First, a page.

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New DNA technology will be used to try to put a name to remains of unidentified 9/11 victims

Forensic experts will use breakthrough DNA technology on the fragmented human remains of the unidentified 1,109 victims at the World Trade Center with the hope of providing closure for their families as the 20th anniversary of the 9/11 terror attacks approaches. 

The technique called Next-Generation Sequencing, or NGS, uses a device about the size of a desktop printer, which analyzes different components of DNA than longer-standing methods – instead of using the nucleus of a cell the machine looks at genetic materials found in  mitochondria.

While experts have said that some of the remains have been rendered unidentifiable by the damage they’re incurred, the new technology could identify samples that could not previously be analyzed. 

Presently, the unidentified 7,882 fragments of the victims are stored in a 2,500- square-foot repository on bedrock between the two footprints of the Twin Towers at the National September 11 Memorial Complex – a total of 21,906 fragments were recovered. 

Of the 2,754 victims of the September 11 attacks, the remains of 1,644 have been identified – Michael Haub, a member of FDNY’s Ladder Company 4, was the last identified victim in 2019

Mark Desire,  head of the Office of Chief Medical Examiner’s missing persons and body identification unit, told Newsday that his office could start using the process by the end of the calendar year.  

The technology is already used by the Department of Defense, which identified the remains of hundreds of veterans from World War II, the Korean War and the Vietnam War since 2016. 

Of the 2,754 victims of the September 11 attacks, the remains of 1,644 have been identified. Michael Haub, a member of FDNY’s Ladder Company 4, was the last identified victim in 2019. 

Mark Desire, chief of the OCME's missing persons and body identification unit, told Newsday that his office could start using the process by the end of the calendar year. The announcement comes days before the 20th anniversary of 9/11.

 Mark Desire, chief of the OCME’s missing persons and body identification unit, told Newsday that his office could start using the process by the end of the calendar year. The announcement comes days before the 20th anniversary of 9/11.

The new NGS system uses a device (pictured), about the size of a desktop printer, which analyses different components of DNA than longer-standing methods.

The new NGS system uses a device (pictured), about the size of a desktop printer, which analyses different components of DNA than longer-standing methods.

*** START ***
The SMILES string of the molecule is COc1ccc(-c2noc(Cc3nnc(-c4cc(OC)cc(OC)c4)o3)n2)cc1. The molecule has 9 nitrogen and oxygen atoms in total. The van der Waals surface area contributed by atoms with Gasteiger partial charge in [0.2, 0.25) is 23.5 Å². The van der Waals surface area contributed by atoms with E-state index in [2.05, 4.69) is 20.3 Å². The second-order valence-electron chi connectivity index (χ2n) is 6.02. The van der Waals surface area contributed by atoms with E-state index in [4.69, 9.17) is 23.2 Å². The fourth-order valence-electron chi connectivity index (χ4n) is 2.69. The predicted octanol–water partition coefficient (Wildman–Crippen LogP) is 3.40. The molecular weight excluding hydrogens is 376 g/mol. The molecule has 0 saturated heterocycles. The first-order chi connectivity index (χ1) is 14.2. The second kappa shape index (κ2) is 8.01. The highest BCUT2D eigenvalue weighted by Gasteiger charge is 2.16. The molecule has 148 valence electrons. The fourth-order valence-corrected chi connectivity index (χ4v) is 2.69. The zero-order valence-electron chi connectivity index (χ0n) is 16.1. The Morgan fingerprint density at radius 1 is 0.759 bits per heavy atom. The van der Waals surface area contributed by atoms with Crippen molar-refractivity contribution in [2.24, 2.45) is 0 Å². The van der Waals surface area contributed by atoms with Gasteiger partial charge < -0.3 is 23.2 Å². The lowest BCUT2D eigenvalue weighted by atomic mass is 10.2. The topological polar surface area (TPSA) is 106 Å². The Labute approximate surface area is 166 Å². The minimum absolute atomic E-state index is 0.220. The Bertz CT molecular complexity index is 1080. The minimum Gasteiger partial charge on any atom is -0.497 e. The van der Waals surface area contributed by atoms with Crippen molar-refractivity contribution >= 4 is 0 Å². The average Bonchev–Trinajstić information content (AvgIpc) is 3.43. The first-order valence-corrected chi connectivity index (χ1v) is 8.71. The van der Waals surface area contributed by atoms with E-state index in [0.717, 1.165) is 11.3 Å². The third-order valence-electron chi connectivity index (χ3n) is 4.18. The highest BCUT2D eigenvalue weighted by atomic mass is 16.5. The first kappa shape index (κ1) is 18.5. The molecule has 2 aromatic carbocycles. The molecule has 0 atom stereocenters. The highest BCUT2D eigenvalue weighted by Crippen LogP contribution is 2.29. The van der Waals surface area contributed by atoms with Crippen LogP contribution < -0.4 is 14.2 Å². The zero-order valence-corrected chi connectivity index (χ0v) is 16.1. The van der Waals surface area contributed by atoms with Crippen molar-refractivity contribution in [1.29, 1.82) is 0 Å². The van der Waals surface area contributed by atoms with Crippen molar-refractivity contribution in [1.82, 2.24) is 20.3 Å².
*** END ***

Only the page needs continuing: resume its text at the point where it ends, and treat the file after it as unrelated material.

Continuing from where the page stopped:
OCME staff has worked hard to ‘provide the highest levels of care, security and the safest environment for the remains,’ Desire said.

 ‘Under the professional auspices of OCME, the Repository provides a dignified and reverential setting for the remains to repose – temporarily or in perpetuity – as the work to identify the 9/11 victims continues,’ according to the memorial’s web page.

Most of the remains housed there are are bone fragments, some of the most difficult materials from which to retrieve DNA. Those that were not destroyed were severely degraded from the force of the buildings’ collapse and exposure to fire and jet fuel.

Mitochondria, the component of DNA that is analyzed using the new technology, are very numerous, increasing the possibility that they are still intact in damaged forensic material.

Then, the machine uses magnetic probes specific to DNA from the mitochondria to ‘amplify’ them into clusters of millions of identical copies so they can be photographed. 

 Scientists then use the same enzymes that living things use to make DNA naturally to add missing bases that are dyed with bright colors, allowing researchers to ‘read’ the genetic material.

 ‘An even better analogy would be taking five different cake batters, swirling them into one cake pan, being able to eat the cake and be able to discern the flavors, just by eating it,’ said Jonathan Kui, DNA lab supervisor at the OCME, to Newsday. 

He said that with NGS, as many as 30 samples can be processed at a time, compared with one under older methods.

The results can then be compared to over 17,000 reference samples from family members and victims’ personal effects.

Neither the OCME nor the National September 11 Complex’s press departments responded to DailyMail’s requests for comment by press time.